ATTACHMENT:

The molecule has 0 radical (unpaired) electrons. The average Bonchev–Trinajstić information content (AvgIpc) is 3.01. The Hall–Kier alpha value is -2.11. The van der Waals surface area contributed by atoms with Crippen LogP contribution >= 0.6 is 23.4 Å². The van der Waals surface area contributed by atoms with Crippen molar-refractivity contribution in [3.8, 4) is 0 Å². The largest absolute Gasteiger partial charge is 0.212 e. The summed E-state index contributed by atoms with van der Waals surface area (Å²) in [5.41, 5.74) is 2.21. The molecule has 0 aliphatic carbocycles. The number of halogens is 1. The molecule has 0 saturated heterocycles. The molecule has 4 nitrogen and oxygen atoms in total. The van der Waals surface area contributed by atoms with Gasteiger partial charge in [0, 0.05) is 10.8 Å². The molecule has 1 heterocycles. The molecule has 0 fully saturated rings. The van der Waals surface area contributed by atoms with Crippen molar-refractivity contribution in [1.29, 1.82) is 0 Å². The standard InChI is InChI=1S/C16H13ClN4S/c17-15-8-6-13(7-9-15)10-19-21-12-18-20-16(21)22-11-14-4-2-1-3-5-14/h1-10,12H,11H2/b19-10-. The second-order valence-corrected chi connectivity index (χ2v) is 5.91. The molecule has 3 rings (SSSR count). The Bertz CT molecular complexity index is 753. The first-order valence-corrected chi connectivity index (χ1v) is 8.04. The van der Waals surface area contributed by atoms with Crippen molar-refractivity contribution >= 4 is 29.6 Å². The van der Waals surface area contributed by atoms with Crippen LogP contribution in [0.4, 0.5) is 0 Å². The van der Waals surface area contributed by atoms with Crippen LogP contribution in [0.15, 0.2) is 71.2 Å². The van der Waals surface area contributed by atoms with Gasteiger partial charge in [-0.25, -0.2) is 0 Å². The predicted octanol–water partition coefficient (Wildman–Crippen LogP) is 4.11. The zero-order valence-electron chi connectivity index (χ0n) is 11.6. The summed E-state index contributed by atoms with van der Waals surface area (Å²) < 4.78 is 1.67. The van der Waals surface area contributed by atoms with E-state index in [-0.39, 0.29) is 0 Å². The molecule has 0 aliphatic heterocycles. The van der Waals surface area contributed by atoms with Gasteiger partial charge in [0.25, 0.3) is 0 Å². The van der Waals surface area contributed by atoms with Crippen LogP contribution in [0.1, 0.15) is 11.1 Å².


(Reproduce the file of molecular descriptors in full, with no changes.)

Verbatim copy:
The molecule has 0 radical (unpaired) electrons. The average Bonchev–Trinajstić information content (AvgIpc) is 3.01. The Hall–Kier alpha value is -2.11. The van der Waals surface area contributed by atoms with Crippen LogP contribution >= 0.6 is 23.4 Å². The van der Waals surface area contributed by atoms with Crippen molar-refractivity contribution in [3.8, 4) is 0 Å². The largest absolute Gasteiger partial charge is 0.212 e. The summed E-state index contributed by atoms with van der Waals surface area (Å²) in [5.41, 5.74) is 2.21. The molecule has 0 aliphatic carbocycles. The number of halogens is 1. The molecule has 0 saturated heterocycles. The molecule has 4 nitrogen and oxygen atoms in total. The van der Waals surface area contributed by atoms with Gasteiger partial charge in [0, 0.05) is 10.8 Å². The molecule has 1 heterocycles. The molecule has 0 fully saturated rings. The van der Waals surface area contributed by atoms with Crippen molar-refractivity contribution in [1.29, 1.82) is 0 Å². The standard InChI is InChI=1S/C16H13ClN4S/c17-15-8-6-13(7-9-15)10-19-21-12-18-20-16(21)22-11-14-4-2-1-3-5-14/h1-10,12H,11H2/b19-10-. The second-order valence-corrected chi connectivity index (χ2v) is 5.91. The molecule has 3 rings (SSSR count). The Bertz CT molecular complexity index is 753. The first-order valence-corrected chi connectivity index (χ1v) is 8.04. The van der Waals surface area contributed by atoms with Crippen molar-refractivity contribution >= 4 is 29.6 Å². The van der Waals surface area contributed by atoms with Crippen LogP contribution in [0.4, 0.5) is 0 Å². The van der Waals surface area contributed by atoms with Crippen LogP contribution in [0.15, 0.2) is 71.2 Å². The van der Waals surface area contributed by atoms with Gasteiger partial charge in [-0.25, -0.2) is 0 Å². The predicted octanol–water partition coefficient (Wildman–Crippen LogP) is 4.11. The zero-order valence-electron chi connectivity index (χ0n) is 11.6. The summed E-state index contributed by atoms with van der Waals surface area (Å²) < 4.78 is 1.67. The van der Waals surface area contributed by atoms with E-state index in [-0.39, 0.29) is 0 Å². The molecule has 0 aliphatic heterocycles. The van der Waals surface area contributed by atoms with Gasteiger partial charge in [0.25, 0.3) is 0 Å². The van der Waals surface area contributed by atoms with Crippen LogP contribution in [0.1, 0.15) is 11.1 Å².